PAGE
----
Non-fiction/Informational Books (includes activity books, concept books--alphabet, shapes, colors, numbers, math, science, biographies, memoirs, "Eyewitness" books, encyclopdias, dictionaries, how-to books--generally books about facts. The better non-fiction books incorporate literary elements of plot and character and may even use aspects of the other genres like detective fiction or poetry.)
Format for writing the Booklist:
1) Beneath the name of each genre, in at least 250 words, explain what the genre categorizes and use at least three of the books you think fit the genre to help prove you understand the major elements and issues with the genre that are explained by the textbook; be sure to use good detail and clear explanations. In other words, a) write the definition of the genre in your own words using the information provided in the textbook without merely copying, repeating, or paraphrasing it, b) prove you understand the genre by applying the criteria for evaluating a quality (good vs. poor) book in genre from the textbook to at least one of the examples that you discuss in your definition. Your examples must come from the list of the ten books that you provide under the genre category.
2) For each of the following genres: Realistic, Fantasy, Traditional, Poetry, and Non-Fiction. (See handout on genres), you must identify what you think are ten of the best quality books for a total of 50 books. Under each genre category, you must provide books according to the following age groups:
Provide five quality books for younger children in the following order: 1 picture book for kindergarten, 1 picture book for 1st graders, 1 picture book or chapter book for 2nd graders, and 2 chapter books for 3rd graders.
Provide five books for older children (grades 4-8) in the following order: 1 chapter book of moderate difficulty for 4th and 5th graders, 1 chapter book for advanced readers for 4th and 5th graders, 1 chapter book of moderate difficulty for 6th and 7th graders, 1 chapter book for gifted readers for 6th and 7th graders, and 1 book of either moderate or advanced difficulty for 8th graders.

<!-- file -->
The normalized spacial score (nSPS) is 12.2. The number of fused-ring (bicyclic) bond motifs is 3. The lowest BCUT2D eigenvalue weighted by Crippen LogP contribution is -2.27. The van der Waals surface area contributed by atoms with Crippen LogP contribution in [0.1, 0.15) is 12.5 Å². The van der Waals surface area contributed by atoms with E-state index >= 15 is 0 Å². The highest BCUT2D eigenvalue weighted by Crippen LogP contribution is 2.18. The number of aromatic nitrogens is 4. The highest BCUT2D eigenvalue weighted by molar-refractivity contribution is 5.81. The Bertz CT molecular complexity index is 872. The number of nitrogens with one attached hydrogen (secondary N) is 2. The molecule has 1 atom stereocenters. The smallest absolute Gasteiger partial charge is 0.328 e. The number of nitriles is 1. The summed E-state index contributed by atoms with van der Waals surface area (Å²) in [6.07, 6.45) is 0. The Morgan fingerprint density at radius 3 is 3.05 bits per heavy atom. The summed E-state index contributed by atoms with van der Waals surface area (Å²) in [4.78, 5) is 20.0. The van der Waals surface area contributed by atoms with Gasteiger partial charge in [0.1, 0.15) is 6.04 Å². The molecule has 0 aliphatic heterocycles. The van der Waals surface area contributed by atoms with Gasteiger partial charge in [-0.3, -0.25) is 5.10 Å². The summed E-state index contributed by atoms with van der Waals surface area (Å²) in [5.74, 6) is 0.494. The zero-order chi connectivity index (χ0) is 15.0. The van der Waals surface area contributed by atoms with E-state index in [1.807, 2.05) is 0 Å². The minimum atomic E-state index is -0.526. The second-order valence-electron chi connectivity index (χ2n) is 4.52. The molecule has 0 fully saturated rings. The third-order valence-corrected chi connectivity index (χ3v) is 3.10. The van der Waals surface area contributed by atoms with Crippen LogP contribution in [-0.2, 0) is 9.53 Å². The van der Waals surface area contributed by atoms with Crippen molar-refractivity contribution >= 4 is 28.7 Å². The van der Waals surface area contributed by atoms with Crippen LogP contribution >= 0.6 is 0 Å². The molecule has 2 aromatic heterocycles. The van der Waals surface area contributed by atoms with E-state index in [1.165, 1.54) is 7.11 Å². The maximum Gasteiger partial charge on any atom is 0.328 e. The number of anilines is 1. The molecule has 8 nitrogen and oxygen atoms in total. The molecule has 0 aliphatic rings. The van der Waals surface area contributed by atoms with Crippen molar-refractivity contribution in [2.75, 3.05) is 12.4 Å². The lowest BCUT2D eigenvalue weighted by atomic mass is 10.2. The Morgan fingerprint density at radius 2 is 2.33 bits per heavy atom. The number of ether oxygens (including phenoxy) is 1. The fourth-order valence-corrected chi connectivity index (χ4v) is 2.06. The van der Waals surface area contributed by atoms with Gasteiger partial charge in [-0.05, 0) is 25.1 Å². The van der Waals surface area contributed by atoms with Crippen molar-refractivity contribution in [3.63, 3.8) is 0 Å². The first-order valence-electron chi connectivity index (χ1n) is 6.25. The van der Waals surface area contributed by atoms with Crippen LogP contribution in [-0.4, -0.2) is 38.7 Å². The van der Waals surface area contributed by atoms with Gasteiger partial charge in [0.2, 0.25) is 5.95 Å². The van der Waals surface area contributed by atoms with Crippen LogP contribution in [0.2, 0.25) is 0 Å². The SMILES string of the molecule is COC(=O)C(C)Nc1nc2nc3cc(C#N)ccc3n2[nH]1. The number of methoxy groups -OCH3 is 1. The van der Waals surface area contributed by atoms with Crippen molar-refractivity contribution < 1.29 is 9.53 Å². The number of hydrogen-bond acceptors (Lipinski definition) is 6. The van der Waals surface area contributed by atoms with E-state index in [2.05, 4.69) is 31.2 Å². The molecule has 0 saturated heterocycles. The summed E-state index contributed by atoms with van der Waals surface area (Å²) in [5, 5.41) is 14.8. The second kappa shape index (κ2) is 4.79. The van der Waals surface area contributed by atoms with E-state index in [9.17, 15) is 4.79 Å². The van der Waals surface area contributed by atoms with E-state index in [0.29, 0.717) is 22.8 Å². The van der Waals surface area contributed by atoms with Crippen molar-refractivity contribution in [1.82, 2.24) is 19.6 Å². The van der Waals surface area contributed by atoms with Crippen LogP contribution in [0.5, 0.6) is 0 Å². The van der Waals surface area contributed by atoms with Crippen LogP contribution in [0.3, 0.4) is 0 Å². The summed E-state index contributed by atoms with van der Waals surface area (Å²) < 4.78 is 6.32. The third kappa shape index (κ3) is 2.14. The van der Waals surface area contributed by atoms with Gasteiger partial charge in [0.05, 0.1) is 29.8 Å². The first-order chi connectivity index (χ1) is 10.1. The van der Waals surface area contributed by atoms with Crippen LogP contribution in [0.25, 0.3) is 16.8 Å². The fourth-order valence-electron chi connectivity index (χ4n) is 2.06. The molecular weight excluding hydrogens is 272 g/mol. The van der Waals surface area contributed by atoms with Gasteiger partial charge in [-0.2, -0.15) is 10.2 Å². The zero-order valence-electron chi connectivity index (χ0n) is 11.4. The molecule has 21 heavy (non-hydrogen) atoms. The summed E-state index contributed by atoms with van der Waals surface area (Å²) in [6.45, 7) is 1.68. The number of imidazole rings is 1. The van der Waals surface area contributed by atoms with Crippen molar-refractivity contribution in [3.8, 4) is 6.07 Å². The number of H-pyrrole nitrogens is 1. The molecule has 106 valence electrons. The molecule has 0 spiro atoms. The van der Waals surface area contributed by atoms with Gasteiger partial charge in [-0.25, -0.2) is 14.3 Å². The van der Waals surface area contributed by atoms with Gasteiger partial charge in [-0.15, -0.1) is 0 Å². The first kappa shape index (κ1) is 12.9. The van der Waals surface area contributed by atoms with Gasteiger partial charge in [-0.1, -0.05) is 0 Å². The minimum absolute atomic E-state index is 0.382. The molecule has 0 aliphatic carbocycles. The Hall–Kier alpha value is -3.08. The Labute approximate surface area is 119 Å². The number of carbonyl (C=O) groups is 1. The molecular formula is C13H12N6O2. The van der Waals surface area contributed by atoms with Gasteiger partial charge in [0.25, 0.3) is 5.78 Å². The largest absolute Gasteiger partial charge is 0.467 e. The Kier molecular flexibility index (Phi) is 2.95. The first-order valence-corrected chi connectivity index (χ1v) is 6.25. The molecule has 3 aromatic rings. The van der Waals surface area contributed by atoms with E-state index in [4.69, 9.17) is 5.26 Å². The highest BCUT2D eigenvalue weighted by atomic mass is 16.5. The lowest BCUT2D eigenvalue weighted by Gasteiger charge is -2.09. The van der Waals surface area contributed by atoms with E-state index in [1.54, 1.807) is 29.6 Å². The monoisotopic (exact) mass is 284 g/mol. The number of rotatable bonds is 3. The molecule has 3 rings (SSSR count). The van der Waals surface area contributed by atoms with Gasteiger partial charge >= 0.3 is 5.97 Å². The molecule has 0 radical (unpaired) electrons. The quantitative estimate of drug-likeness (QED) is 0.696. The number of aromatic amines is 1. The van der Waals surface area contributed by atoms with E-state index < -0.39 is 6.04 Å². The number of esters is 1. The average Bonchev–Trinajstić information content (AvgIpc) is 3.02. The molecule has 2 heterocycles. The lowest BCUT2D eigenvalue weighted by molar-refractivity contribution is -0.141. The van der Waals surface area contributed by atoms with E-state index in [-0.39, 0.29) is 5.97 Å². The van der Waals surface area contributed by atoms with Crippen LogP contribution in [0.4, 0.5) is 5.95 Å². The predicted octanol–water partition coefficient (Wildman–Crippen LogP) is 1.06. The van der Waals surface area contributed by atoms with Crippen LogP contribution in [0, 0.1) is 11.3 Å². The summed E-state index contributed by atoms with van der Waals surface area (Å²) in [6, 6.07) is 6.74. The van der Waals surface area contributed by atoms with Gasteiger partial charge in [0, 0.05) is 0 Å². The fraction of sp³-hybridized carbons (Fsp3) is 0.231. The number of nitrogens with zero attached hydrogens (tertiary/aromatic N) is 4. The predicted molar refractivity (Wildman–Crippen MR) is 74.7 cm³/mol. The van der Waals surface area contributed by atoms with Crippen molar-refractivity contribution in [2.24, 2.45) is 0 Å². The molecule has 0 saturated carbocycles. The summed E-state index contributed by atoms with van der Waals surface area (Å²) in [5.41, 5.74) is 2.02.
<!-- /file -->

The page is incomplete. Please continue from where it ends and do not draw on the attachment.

3) The booklist should be typed in 12 point Times New Roman font single-spaced with the bibliographic information in the following format: Title, Author, Illustrator, Publisher, Date of Publication. Place a star (*) next to any book mentioned in class. Also, note in parenthesis if the book has won any awards.
Example of required format:
Name of Genre: Realistic Fiction
Definition: Realistic fiction tries to reflect or approach real life situations and problems and will not incorporate any fantastic or otherworldly elements. As fiction, the story probably did not really happen, but the possibility that it could exists; in other words, the story is believable and requires little stretching of the imagination to accept the plausibility of the actions and events in the story. Much realistic fiction, especially published for mass audiences, is formulaic and as such can be of poor quality requiring little thought beyond common sense and superficial thought. Formulaic realistic fiction uses conventional roles and characters that rarely stray from their stereotypical traits. Formulaic types of stories include mysteries, romantic stories, and series books. The American Girl series fits this formulaic sub-category. Rarely do the girls in these stories exceed stereotypical societal expectations and the few occasions that they may, the girls are quickly brought back into the fold of the dominant social order that the stories promote, which is ultimately saccharine, avoiding the complexities of real life that quality literature can help readers appreciate and understand better. In addition to distinguishing between formulaic and creative realistic fiction, several sub-categories help differentiate books in this genre: animal realism, historical realism, and sports stories. Animal realism means that the animals do not take on any human characteristics like talking or having internal dialogue or thoughts. Jack London’s Call of the Wild, for instance, treats wolves and dogs as they are in their natural habitat and does not give these animals any human traits of speech or intellectual reflection. The advantage of presenting animals in their natural behavior and environments allows reflection on how humans treat the natural world or creatures that are not as "developed" as they. For London, the environment of the wolves helps contrast the barbarity of humans with the animal world in showing how the latter may have much to teach the former about being "civilized." This is especially important in children's literature given the developmental theme.
Younger (Grades K-3)
1. Peter’s Chair. Ezra Jack Keats. Same. Harper. 1967. (Kindergarten)
2. Amazing Grace
. Mary Hoffman. Caroline Binch. Lincoln Frances. 2002. (First Grade)
3. etc. (Second Grade)
4. etc. (Third Grade)
5. etc. (Third Grade advanced)
Older (Grades 4-8)
1. The Tiger Rising. Kate DiCamillo. Candlewick. 2002. (Newberry Honor Book) (Fourth Grade)
2. Maniac Magee. Jerry Spinelli. Scholastic. 2002
(Newberry Medal) (Fifth Grade)
3. Bud, Not Buddy. Christopher Paul Curtis. Laurel Leaf. 2004.
(Newberry Medal) (Sixth Grade)
4. Call of the Wild. Jack London. Prestwick Press. 2005 (Seventh Grade)*
5. etc. (Eighth Grade)